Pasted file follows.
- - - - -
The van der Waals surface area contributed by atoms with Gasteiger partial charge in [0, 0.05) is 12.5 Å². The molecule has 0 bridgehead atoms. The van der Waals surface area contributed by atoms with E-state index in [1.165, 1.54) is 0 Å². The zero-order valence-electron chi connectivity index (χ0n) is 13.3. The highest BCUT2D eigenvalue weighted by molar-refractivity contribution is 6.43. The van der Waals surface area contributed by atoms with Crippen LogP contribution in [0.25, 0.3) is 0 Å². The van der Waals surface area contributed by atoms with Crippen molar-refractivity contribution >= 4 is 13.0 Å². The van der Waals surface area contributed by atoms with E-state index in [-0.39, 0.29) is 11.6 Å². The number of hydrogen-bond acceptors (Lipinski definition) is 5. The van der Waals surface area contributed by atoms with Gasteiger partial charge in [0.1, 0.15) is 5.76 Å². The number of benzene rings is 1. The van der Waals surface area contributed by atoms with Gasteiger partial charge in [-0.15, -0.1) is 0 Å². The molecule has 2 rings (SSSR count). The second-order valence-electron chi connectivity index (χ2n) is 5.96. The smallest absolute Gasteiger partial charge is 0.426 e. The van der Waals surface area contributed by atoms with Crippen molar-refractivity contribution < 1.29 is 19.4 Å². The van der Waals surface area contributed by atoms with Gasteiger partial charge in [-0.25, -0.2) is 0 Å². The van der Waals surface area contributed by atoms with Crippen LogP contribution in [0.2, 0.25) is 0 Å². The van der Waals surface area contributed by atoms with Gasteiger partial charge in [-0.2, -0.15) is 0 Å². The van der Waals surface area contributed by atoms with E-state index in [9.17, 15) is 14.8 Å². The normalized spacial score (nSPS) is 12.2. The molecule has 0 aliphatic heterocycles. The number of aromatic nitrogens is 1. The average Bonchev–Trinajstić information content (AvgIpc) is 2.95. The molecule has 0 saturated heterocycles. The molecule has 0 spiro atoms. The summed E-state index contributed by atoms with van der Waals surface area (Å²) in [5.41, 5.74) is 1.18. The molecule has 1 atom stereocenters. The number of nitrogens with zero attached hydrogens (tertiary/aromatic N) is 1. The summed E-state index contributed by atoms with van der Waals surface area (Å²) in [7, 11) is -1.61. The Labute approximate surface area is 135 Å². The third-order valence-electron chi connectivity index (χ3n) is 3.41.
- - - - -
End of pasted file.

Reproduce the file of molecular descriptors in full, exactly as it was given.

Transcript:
The van der Waals surface area contributed by atoms with Gasteiger partial charge in [0, 0.05) is 12.5 Å². The molecule has 0 bridgehead atoms. The van der Waals surface area contributed by atoms with E-state index in [1.165, 1.54) is 0 Å². The zero-order valence-electron chi connectivity index (χ0n) is 13.3. The highest BCUT2D eigenvalue weighted by molar-refractivity contribution is 6.43. The van der Waals surface area contributed by atoms with Crippen LogP contribution in [0.25, 0.3) is 0 Å². The van der Waals surface area contributed by atoms with Crippen molar-refractivity contribution >= 4 is 13.0 Å². The van der Waals surface area contributed by atoms with E-state index in [-0.39, 0.29) is 11.6 Å². The number of hydrogen-bond acceptors (Lipinski definition) is 5. The van der Waals surface area contributed by atoms with Gasteiger partial charge in [0.1, 0.15) is 5.76 Å². The number of benzene rings is 1. The van der Waals surface area contributed by atoms with Gasteiger partial charge in [-0.15, -0.1) is 0 Å². The molecule has 2 rings (SSSR count). The second-order valence-electron chi connectivity index (χ2n) is 5.96. The smallest absolute Gasteiger partial charge is 0.426 e. The van der Waals surface area contributed by atoms with Crippen molar-refractivity contribution < 1.29 is 19.4 Å². The van der Waals surface area contributed by atoms with Gasteiger partial charge in [-0.25, -0.2) is 0 Å². The van der Waals surface area contributed by atoms with Crippen LogP contribution in [0.2, 0.25) is 0 Å². The van der Waals surface area contributed by atoms with Gasteiger partial charge in [-0.2, -0.15) is 0 Å². The van der Waals surface area contributed by atoms with E-state index in [9.17, 15) is 14.8 Å². The normalized spacial score (nSPS) is 12.2. The molecule has 0 aliphatic heterocycles. The number of aromatic nitrogens is 1. The average Bonchev–Trinajstić information content (AvgIpc) is 2.95. The molecule has 0 saturated heterocycles. The molecule has 0 spiro atoms. The summed E-state index contributed by atoms with van der Waals surface area (Å²) in [5.41, 5.74) is 1.18. The molecule has 1 atom stereocenters. The number of nitrogens with zero attached hydrogens (tertiary/aromatic N) is 1. The summed E-state index contributed by atoms with van der Waals surface area (Å²) in [7, 11) is -1.61. The Labute approximate surface area is 135 Å². The third-order valence-electron chi connectivity index (χ3n) is 3.41.